That’s what our series, “Full to the Brim,” has been about. In some ways, it’s sort of the anti-Lent in that way. Instead of one more thing to do or take on or give up, all this season asks of you is to simply receive the goodness of God that is already abundant. So let’s get into our theme for this week: “Full to the Brim: Prodigal Grace.”
And this week, we encounter a family that may have some parallels and intersections with our own. In other words, the struggle is real. Next time someone starts lecturing about biblical family values, remind them of this story.
Jesus shares this parable after tax collectors and sinners have gathered around — and the Pharisees and the scribes — the religious leaders — have started to grumble about how Jesus welcomes the sinners and eats with them. The horror!
To this point in the story, Jesus has told two other parables with a similar theme — one about a sheep who was lost out of a flock of 100 and the shepherd who goes after it, finds it, and celebrates, and another about a woman who loses one of her ten coins and relentlessly searches until she finds the one lost coin and throws a big party to celebrate.
So he continues here with this parable — this story — about a man with two sons. The younger son comes to his father and says, “Dad, give me my share of the inheritance.” This would have been equivalent to the younger son saying to his father, “You’re dead to me. Give me what would be owed to me if you were dead.” And the father actually does — which is amazing in its own rite. He doesn’t get angry. He doesn’t laugh flippantly and walk away. Instead, he does what the younger son asks — divides up his property between the two sons at which point the younger son gathers all he has and leaves.
While he’s away in the far country, he squanders everything he has. That’s the definition of “prodigal,” by the way — recklessly extravagant. Remember that. And that’s how this younger son lives… until he’s left with nothing. There’s a famine, and the younger son grows hungry and destitute. He ends up working in the fields feeding pigs — a job that is among the lowest of the low. And that’s when, according to Luke, the gospel writer, he “comes to himself.” In other words, he comes to his senses. He wakes up. He realizes he has it even worse than those who work for his father. So he resolves to get up and go to his father and say, “Father, I’ve sinned against heaven and before you; I’m no longer worthy to be called your son; treat me like one of your hired hands.”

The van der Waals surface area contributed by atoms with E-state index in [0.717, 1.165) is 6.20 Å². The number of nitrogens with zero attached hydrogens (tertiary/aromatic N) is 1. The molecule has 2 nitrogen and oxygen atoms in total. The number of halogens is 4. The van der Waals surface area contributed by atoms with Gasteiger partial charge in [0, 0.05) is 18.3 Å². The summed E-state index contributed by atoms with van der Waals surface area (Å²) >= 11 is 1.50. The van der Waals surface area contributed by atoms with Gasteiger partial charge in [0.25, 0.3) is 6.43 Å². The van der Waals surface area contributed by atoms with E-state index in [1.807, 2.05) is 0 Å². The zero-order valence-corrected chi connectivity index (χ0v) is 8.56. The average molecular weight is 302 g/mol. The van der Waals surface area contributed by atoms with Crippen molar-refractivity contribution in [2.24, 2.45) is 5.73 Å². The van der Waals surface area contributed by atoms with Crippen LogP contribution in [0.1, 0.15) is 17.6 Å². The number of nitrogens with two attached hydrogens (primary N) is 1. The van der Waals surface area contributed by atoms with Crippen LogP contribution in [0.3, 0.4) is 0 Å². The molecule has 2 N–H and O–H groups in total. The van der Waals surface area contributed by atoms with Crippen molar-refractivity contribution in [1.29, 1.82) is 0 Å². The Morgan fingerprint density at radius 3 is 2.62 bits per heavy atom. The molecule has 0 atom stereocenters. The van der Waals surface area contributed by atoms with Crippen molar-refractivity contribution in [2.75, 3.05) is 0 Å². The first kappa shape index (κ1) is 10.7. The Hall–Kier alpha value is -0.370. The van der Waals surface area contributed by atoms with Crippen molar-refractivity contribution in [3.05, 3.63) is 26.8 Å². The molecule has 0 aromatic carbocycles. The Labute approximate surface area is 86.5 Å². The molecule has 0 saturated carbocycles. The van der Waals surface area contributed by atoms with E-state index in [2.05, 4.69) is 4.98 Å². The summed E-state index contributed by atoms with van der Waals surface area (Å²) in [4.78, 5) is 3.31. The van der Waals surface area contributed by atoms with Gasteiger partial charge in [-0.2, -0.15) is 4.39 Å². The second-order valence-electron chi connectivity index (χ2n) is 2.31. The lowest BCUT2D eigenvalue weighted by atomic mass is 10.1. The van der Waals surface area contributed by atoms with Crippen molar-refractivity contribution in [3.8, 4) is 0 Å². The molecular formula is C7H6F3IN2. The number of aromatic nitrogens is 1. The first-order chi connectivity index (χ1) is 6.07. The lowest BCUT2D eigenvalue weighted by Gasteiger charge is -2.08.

That’s exactly what he sets off to do, rehearsing these lines, this confession, the whole way home. But while he’s still a long way off, the father sees his son and runs to meet him. And this is remarkable because older men running in such an undignified manner as this just didn’t happen. It wasn’t a thing. But that’s the compassion he feels. That’s the love bursting out of him — full to the brim. That’s the excitement he can’t contain. The father embraces his lost son, and even before the younger son can finish saying everything he’s rehearsed, the father calls for a robe and a ring and sandals and a party. Because his son has returned home at last.
But the elder son — he’s not nearly as thrilled. He finds out what’s going on after hearing music and dancing, and he refuses to join the celebration. He’s like, “Nope. Hard pass.” His father comes outside to try to get him to join the party, but the older brother isn’t having it. He’s like, “Are you kidding me? I’ve spent all these years here with you doing what’s right — have never disobeyed you — and I don’t even get a goat, much less a fatted calf. But this son of yours comes back” — note he doesn’t say “my brother”… he says, “your son” — this son of yours comes back, and you throw him a party. Is that how it is?” And that’s when the father responds, “Son, you’re always with me. All that’s mine is yours. But we had to celebrate, because this brother of yours” — note the father’s correction — “this brother of yours was dead and has come to life; he was lost and has been found.”
What a story. I wonder who you resonate with most in this story today. Where do you see yourself? In my family, I’m the oldest of three, so I am right there with the older son. The chip on my shoulder appeared the day my younger sister was born.